A mild first wave of flu pandemic could reduce deaths from a future outbreak of more severe infection, a new analysis suggests.

A review of the effects of the 1918 flu pandemic on American soldiers and British sailors and civilians found that people who were infected during the first, milder spring and summer wave had a 35 percent to 94 percent lower risk of catching the more severe strain than those who weren't infected earlier. The higher end of that continuum is similar to the 70 percent to 90 percent protection offered by vaccines.

Their risk of death also was 56 percent to 89 percent lower, according to an analysis published in the Journal of Infectious Diseases. Scientists from the National Institutes of Health, George Washington University and Tulane and Xavier Universities in Louisiana conducted the analysis.

"You wouldn’t want to eradicate this wave because it probably provided protection," says study author Lone Sinonsen, a visiting professor of global health at George Washington University School of Public Health and Health Services.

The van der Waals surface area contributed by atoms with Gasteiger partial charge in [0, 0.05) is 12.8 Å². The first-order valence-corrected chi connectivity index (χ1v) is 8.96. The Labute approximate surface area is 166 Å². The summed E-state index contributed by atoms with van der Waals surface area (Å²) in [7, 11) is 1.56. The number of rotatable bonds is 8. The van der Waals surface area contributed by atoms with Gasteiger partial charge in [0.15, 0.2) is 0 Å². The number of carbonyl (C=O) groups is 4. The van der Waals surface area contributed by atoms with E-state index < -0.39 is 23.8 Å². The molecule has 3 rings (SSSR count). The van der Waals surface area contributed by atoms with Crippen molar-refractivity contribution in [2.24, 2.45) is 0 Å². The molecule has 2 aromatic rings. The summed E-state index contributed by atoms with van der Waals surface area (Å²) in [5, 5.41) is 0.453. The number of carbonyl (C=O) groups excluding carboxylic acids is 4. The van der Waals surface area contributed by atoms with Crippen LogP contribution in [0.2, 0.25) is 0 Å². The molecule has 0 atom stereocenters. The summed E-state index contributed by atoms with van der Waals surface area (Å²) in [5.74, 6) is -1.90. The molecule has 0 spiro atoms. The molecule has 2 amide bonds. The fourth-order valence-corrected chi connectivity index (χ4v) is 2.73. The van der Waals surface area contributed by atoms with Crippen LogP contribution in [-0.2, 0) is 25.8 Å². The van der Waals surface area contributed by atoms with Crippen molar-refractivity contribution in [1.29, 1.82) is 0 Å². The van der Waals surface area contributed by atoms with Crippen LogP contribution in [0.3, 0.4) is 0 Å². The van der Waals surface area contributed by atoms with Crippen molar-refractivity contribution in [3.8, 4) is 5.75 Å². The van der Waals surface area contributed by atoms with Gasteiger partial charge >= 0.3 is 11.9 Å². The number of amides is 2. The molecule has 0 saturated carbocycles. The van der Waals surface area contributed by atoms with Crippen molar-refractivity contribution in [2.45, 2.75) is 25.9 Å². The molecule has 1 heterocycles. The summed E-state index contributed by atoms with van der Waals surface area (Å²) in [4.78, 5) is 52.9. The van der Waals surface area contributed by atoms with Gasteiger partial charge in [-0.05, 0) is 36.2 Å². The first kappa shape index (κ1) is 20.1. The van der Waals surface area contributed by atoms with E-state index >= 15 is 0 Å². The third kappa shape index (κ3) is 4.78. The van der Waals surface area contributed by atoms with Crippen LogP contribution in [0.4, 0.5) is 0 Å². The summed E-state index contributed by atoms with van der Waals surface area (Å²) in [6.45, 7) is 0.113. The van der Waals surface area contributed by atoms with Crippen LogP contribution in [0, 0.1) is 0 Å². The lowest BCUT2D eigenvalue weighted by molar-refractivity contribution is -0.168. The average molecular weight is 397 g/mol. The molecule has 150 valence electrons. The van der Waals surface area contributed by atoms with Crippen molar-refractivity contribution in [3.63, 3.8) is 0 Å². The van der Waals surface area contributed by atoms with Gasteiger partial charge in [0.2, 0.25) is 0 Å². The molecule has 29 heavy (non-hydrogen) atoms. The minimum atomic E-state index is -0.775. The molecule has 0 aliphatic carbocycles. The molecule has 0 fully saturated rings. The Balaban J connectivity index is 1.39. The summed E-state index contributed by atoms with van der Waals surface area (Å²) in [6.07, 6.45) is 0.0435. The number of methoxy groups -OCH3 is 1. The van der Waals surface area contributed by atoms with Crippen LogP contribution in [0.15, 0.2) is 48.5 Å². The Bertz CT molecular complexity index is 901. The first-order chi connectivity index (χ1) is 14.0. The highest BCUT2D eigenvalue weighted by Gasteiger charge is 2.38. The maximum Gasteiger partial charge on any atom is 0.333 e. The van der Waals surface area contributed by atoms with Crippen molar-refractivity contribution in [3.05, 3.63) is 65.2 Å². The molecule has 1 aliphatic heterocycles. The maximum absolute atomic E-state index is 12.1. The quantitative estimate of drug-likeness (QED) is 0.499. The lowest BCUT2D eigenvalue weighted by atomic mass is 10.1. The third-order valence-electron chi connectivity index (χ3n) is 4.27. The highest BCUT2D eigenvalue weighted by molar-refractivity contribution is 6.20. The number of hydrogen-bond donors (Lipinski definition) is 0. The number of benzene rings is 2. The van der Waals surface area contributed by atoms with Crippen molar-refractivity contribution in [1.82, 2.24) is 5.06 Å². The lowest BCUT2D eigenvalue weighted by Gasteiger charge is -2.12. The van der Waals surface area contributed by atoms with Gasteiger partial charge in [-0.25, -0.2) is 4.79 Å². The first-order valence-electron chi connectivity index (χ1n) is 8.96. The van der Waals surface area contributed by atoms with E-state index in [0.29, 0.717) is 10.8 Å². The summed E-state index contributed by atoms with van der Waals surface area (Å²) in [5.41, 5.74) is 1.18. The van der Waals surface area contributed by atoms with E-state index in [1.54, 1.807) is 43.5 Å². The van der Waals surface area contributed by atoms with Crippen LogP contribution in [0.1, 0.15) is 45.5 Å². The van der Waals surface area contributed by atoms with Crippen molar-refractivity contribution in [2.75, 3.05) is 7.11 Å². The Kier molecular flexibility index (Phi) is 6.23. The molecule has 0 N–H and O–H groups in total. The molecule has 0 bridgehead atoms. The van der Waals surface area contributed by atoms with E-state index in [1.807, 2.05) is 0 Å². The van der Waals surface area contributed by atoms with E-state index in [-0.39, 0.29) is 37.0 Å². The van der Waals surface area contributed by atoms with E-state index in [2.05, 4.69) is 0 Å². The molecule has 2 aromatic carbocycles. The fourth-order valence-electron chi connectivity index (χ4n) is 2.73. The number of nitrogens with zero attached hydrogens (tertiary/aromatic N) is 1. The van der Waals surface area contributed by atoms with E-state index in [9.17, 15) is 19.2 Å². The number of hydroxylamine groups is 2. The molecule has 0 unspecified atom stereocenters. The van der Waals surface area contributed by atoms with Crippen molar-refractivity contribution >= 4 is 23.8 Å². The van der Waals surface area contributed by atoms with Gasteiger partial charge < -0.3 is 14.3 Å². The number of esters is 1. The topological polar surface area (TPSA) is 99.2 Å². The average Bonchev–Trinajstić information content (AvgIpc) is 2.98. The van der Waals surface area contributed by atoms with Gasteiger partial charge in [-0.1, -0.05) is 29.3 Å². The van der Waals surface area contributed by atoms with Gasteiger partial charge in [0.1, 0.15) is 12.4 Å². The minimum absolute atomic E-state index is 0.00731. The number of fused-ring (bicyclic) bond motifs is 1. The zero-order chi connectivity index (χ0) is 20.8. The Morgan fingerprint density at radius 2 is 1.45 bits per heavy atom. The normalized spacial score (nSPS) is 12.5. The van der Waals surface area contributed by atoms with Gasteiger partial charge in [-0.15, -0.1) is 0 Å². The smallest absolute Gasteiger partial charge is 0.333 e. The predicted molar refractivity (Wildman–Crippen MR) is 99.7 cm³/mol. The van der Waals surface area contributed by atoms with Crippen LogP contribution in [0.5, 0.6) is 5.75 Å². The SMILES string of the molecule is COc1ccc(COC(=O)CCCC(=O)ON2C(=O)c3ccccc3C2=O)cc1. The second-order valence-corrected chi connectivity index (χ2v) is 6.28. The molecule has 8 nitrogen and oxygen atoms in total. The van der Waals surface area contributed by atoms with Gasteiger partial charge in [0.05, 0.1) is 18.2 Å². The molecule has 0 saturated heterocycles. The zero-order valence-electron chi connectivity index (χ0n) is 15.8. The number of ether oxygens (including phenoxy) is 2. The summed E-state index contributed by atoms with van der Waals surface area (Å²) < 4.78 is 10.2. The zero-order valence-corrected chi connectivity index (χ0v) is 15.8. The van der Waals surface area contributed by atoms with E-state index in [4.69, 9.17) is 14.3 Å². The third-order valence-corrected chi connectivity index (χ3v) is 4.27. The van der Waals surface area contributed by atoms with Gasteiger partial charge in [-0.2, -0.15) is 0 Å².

Still, it may be difficult to apply that conclusion in another pandemic, she says.

"You have to judge how severe [a disease outbreak] is before deciding whether to close schools and movie theaters and suffer the consequences of all that," Simonsen says. "It's going to be very hard to judge that in real time."

Richard Hatchett, associate director of emergency preparedness at the National Institute of Allergy and Infectious Diseases (NIAID), agreed.

"I'm not sure there is any direct application of the results of this paper to current pandemic planning," Hatchett told the University of Minnesota's CIDRAP News.

The Department of Health and Human Services calls for isolation of patients and voluntary quarantining of family members, as well as closing schools, depending on how severe a flu outbreak is. "I think their [the study authors'] recommendation of not implementing aggressive nonpharmaceutical interventions in a mild pandemic is in line with what the government is currently recommending," Hatchett told CIDRAP.

(CDC microbiologist Terrence Tumpey examines a reconstructed 1918 pandemic influenza virus/Public Health Image Library)